case or throw a specific exception. People writing a
__cmp__ method could do the same.
The current behaviour is, of course, by design: """The operators <, >,
==, >=, <=, and != compare the values of two objects. The objects need
not have the same type. If both are numbers, they are converted to a
common type. Otherwise, objects of different types always compare
unequal, and are ordered consistently but arbitrarily."""

Personally I'm still not convinced that your requirement reflects a
substantial use case (but then I'm getting used to that ;-). Just
because an ordering is partial that doesn't mean that two instances of a
class shouldn't be compared.


I'm not suggesting that they shouldn't be compared.
What would you have Python do when the programmer tries to perform an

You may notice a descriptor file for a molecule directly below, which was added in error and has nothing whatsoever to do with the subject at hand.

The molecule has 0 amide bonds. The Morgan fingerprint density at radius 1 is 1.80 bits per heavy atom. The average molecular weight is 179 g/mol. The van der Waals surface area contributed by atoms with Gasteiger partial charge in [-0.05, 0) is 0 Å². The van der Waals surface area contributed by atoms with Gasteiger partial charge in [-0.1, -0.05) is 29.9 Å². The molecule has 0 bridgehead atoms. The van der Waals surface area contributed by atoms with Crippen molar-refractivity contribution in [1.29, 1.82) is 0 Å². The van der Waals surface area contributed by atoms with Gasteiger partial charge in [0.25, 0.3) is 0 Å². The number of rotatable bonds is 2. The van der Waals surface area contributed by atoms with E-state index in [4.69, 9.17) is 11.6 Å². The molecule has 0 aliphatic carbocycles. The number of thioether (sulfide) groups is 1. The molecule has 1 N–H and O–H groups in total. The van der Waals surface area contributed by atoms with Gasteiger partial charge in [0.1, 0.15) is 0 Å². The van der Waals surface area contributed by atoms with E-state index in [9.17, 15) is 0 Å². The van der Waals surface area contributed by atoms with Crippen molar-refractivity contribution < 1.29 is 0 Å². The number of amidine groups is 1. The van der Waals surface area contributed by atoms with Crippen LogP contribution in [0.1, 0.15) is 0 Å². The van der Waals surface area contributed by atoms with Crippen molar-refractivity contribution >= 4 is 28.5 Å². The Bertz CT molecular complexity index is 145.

invalid comparison (i.e. what are the exact semantics imposed when
__cmp__() returns None/raises an exception)?


My appologies, I should have been more complete.

What I want is a way to say that all of the following are False:

a < b, a <= b, a == b, a > b, a >= b

and that only the following is True:

a != b
So if a coder writes one of the comparisons and as a result python
calls the __cmp__ method on one of the terms which would return
either None or raise an exceptions I would like it to reflect
the above behaviour.

--
Antoon Pardon
Oct 20 '05 #8
On Thursday 20 October 2005 11:53, Steve Holden wrote:
Personally I'm still not convinced that your requirement reflects a
substantial use case (but then I'm getting used to that ;-). Just
because an ordering is partial that doesn't mean that two instances of a
class shouldn't be compared.
C++ has a cmp template function which can be implemented to define a total
ordering for one type. This can be reliably used by implementations of